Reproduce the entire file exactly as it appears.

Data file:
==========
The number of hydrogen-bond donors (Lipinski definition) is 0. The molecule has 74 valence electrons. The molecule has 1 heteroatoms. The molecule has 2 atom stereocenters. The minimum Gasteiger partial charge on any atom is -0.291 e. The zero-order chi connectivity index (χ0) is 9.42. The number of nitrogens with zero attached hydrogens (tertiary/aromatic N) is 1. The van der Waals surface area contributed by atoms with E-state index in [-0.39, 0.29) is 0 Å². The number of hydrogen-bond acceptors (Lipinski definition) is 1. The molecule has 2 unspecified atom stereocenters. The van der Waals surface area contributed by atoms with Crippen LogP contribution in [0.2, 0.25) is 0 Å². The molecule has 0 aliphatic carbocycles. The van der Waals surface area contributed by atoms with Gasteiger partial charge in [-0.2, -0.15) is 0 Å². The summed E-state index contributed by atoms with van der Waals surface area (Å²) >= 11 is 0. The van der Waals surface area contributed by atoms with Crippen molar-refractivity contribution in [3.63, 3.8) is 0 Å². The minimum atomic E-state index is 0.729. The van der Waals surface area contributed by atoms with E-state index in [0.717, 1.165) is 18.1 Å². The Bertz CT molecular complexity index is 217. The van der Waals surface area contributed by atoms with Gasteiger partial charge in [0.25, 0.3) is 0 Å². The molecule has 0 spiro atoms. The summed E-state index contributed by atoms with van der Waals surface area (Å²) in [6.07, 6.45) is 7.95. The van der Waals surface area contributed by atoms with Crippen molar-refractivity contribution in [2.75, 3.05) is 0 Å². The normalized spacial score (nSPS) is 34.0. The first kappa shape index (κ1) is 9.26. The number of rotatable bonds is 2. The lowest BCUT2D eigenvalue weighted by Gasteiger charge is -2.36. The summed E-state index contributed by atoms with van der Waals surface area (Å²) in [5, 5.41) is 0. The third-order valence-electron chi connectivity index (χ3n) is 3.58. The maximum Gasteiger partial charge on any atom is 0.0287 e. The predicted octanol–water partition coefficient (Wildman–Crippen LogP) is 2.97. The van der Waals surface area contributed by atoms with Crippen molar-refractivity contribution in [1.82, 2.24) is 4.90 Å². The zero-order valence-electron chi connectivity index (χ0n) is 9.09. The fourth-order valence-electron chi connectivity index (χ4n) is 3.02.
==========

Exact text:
The number of hydrogen-bond donors (Lipinski definition) is 0. The molecule has 74 valence electrons. The molecule has 1 heteroatoms. The molecule has 2 atom stereocenters. The minimum Gasteiger partial charge on any atom is -0.291 e. The zero-order chi connectivity index (χ0) is 9.42. The number of nitrogens with zero attached hydrogens (tertiary/aromatic N) is 1. The van der Waals surface area contributed by atoms with E-state index in [-0.39, 0.29) is 0 Å². The number of hydrogen-bond acceptors (Lipinski definition) is 1. The molecule has 2 unspecified atom stereocenters. The van der Waals surface area contributed by atoms with Crippen LogP contribution in [0.2, 0.25) is 0 Å². The molecule has 0 aliphatic carbocycles. The van der Waals surface area contributed by atoms with Gasteiger partial charge in [-0.2, -0.15) is 0 Å². The summed E-state index contributed by atoms with van der Waals surface area (Å²) >= 11 is 0. The van der Waals surface area contributed by atoms with Crippen molar-refractivity contribution in [3.63, 3.8) is 0 Å². The minimum atomic E-state index is 0.729. The van der Waals surface area contributed by atoms with E-state index in [0.717, 1.165) is 18.1 Å². The Bertz CT molecular complexity index is 217. The van der Waals surface area contributed by atoms with Gasteiger partial charge in [0.25, 0.3) is 0 Å². The molecule has 0 spiro atoms. The summed E-state index contributed by atoms with van der Waals surface area (Å²) in [6.07, 6.45) is 7.95. The van der Waals surface area contributed by atoms with Crippen molar-refractivity contribution in [2.75, 3.05) is 0 Å². The normalized spacial score (nSPS) is 34.0. The first kappa shape index (κ1) is 9.26. The number of rotatable bonds is 2. The lowest BCUT2D eigenvalue weighted by Gasteiger charge is -2.36. The summed E-state index contributed by atoms with van der Waals surface area (Å²) in [5, 5.41) is 0. The third-order valence-electron chi connectivity index (χ3n) is 3.58. The maximum Gasteiger partial charge on any atom is 0.0287 e. The predicted octanol–water partition coefficient (Wildman–Crippen LogP) is 2.97. The van der Waals surface area contributed by atoms with Crippen molar-refractivity contribution in [1.82, 2.24) is 4.90 Å². The zero-order valence-electron chi connectivity index (χ0n) is 9.09. The fourth-order valence-electron chi connectivity index (χ4n) is 3.02.